Posted: Tuesday, September 30, 2014
I am far from the first person to notice a more leisurely atmosphere at the Met on Friday and Saturday nights. Many find it less crowded, with the usual flurry of activity waning by 5:00 p.m. (the Museum remains open until 9:00 p.m. on Fridays and Saturdays). The evening hours at the Museum attract a different crowd—those more willing to lose themselves in the galleries, shedding the visitor maps for a more exploratory approach to museum going.
Posted: Tuesday, September 23, 2014
This season, Met Museum Presents offers a rare and comprehensive look at postmillennial Mali and contemporary Malian music, culture, and politics. Mali Now features performances and talks that either introduce New York audiences to Malian artists, scholars, and thought provokers, or gives already-devoted fans an opportunity to experience these figures live on stage through a roster of thrilling events.
Posted: Tuesday, September 16, 2014
Say hello to the Met Museum Presents blog—a new platform that will connect you with Met Museum Presents, the Met's performance and conversation series. This blog will hopefully be many things: a think tank, an archive, a gossip column, and a conversation generator. There's nothing New Yorkers love more than to discuss, and argue about, culture; so, in this blog we'll overshare, discuss, and argue about contemporary culture and performance within the Museum's galleries, as well as New York City and around the world. In many ways this blog will be a reflection of our own ongoing exploration and experimentation, as we craft a live-arts identity for the Museum.
Posted: Friday, July 25, 2014
Met Museum Presents begins its third season in September, which will bring an array of dazzling site-specific, gallery-based performances to the Museum. Filling the Met's spaces with music, dance, opera, and theater, world-class performers will continue our mission of creating exciting programs for the Museum and its collection, allowing audiences an unparalleled experience.
Posted: Thursday, July 3, 2014
For arts institutions, engaging the younger demographic seems to be on everyone's mind. All eyes are on the twenty-somethings, and while those capricious millennials are important, it's the kids—the seven- to sixteen-year-olds seated next to their parents, still curious and open-minded—who are truly the ones with the potential to become loyal and life-long art fans.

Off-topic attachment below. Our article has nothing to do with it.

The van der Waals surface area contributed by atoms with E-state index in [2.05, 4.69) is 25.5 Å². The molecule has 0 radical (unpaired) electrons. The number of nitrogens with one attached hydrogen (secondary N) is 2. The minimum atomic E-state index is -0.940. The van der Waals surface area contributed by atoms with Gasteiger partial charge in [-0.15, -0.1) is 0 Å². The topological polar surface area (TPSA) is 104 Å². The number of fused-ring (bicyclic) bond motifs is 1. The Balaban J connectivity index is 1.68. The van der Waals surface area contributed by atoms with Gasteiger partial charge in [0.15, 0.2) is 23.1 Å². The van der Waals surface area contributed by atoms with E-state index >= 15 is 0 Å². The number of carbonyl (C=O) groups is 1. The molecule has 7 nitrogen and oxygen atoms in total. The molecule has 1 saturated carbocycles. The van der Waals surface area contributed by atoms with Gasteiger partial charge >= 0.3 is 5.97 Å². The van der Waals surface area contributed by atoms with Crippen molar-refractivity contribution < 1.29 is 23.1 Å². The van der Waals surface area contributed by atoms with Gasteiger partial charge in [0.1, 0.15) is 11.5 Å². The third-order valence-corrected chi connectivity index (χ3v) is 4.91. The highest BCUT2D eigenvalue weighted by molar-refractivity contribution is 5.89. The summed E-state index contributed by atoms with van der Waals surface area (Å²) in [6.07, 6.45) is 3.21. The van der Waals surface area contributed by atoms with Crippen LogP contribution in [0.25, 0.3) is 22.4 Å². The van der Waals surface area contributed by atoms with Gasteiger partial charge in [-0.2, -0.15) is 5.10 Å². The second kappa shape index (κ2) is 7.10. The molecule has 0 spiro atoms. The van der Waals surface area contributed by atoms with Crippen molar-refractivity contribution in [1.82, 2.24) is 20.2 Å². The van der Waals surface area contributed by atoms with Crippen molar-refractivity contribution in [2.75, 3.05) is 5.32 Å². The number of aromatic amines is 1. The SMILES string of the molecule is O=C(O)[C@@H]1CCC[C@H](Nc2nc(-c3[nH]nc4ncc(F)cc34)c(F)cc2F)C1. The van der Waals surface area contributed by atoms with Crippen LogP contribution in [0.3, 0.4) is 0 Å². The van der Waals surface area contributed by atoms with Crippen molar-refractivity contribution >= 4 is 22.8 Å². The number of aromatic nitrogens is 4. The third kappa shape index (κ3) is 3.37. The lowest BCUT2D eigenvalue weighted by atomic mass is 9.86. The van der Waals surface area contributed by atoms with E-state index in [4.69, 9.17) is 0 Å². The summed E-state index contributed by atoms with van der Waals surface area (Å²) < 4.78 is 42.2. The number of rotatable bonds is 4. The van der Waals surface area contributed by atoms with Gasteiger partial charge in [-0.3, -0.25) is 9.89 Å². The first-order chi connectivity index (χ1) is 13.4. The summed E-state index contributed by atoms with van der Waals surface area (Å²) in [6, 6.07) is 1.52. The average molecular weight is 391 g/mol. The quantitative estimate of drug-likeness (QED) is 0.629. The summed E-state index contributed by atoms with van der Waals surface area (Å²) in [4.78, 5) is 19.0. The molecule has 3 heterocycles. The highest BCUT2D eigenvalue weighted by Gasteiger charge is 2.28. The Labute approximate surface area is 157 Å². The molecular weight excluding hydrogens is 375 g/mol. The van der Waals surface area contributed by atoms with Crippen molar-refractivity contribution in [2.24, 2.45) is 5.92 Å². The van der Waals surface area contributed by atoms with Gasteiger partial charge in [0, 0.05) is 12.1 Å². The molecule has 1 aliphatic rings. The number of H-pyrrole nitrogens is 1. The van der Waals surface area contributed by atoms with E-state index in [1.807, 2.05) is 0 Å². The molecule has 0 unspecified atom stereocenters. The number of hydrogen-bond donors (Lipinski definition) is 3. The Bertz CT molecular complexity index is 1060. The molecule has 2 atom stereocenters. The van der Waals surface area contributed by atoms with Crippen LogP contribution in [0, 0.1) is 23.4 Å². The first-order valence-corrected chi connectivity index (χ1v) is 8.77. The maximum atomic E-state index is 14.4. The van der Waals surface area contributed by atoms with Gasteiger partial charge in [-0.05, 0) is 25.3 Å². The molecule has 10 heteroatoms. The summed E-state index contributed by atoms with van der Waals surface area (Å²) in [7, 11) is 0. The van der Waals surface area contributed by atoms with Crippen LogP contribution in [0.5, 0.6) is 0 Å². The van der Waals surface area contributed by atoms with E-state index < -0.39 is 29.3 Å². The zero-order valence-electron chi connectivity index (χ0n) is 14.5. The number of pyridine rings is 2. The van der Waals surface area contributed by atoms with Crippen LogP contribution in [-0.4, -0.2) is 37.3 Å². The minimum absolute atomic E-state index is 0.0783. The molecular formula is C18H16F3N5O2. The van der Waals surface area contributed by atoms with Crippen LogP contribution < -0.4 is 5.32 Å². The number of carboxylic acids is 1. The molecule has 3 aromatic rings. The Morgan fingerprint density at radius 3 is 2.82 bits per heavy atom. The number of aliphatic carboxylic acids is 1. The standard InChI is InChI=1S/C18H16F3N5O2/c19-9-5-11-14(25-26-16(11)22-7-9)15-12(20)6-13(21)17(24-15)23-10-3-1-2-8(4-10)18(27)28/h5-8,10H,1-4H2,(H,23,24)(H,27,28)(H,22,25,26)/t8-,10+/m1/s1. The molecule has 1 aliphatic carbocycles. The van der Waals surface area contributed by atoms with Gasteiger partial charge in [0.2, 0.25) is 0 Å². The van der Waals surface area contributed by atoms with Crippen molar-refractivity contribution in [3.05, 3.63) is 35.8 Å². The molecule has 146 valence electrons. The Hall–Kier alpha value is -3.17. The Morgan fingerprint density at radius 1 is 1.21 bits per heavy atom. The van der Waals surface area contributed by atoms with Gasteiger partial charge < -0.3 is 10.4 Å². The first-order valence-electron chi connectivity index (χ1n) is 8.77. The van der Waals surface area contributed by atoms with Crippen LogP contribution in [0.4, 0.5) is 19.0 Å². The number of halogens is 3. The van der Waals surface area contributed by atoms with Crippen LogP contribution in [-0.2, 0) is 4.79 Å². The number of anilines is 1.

Posted: Friday, June 27, 2014
There's a corner you turn in the Egyptian Wing of the Metropolitan Museum where the labyrinth of galleries suddenly opens up into a staggering vista of The Temple of Dendur. Though I now always know what I'm about to see, turning that corner is still a powerful experience. Walking into Alarm Will Sound's first rehearsal for I Was Here I Was I at the Temple, I was struck by what an incredible thing it is to be creating art at the Met. We created I Was Here I Was I expressly for The Temple of Dendur, using it not only as venue, but as subject.
Posted: Friday, June 13, 2014
When Kate Soper's adventurous score for I Was Here I Was I fills The Temple of Dendur in The Sackler Wing on June 20, the gallery itself will be at the center of the performance. The Temple of Dendur has long been an unrivaled venue for concerts, but for this dramatic and unprecedented finale to Alarm Will Sound's yearlong residency, the Temple will be the principal character in a story that spans two millennia and three different storylines.
Posted: Friday, May 30, 2014
"Feel the World Stand Still"
This phrase is currently emblazoned on subway ads across New York City promoting the Arvo Pärt Project at St. Vladimir's Seminary, which will bring the Estonian composer to New York for the first time since 1984. While this kind of dramatic hyperbole often surrounds any discourse regarding Pärt's music—"mystical," "heavenly," "timeless" are frequently used—the overwhelming acceptance of his work is a rare occurrence in the landscape of contemporary concert performance. His is a music that seamlessly bridges the gap between the modern and the ancient, minimalism and Gregorian chant, making the comparisons often cited between Pärt's music and that of both Phillip Glass and Josquin dez Prez the equivalent of an artist being equally heralded alongside Rothko and Caravaggio.
Posted: Friday, May 23, 2014
The opera Gloria—A Pig Tale, which will run for three performances at the Met between May 29 and June 1, is a wicked twist on the classic fairy tale—featuring a heroine pig, an unlikely (and wild) knight in shining armor, and a prince with an ulterior motive.
The Grace Rainey Rogers Auditorium stage will be inventively converted into a farm where the story can unfold in true operatic style, with rich, multilayered sets, a vaudevillian and dynamic score composed by HK Gruber, and unforgettable costumes. Designed by Doug Fitch of Giants Are Small and presented as part of the inaugural NY PHIL BIENNIAL, Gloria will be brought to life with incredible detail in an unprecedented transformation of the Met's main stage.
Posted: Thursday, May 15, 2014
The upcoming Met Museum Presents talk Journeys to Divinity, along with the current exhibition Tibet and India: Buddhist Traditions and Transformations, touch on how imagery functions to convey complex social and religious meanings—a concept occurring today in a myriad of contexts, as the Internet penetrates deeper into our communal experience. Gonkar Gyatso considers just such media in his construction Dissected Buddha, which draws from fragments of pop culture, mass media, and advertising in a way that appeals to a broad audience and breaks down both language and geographic boundaries.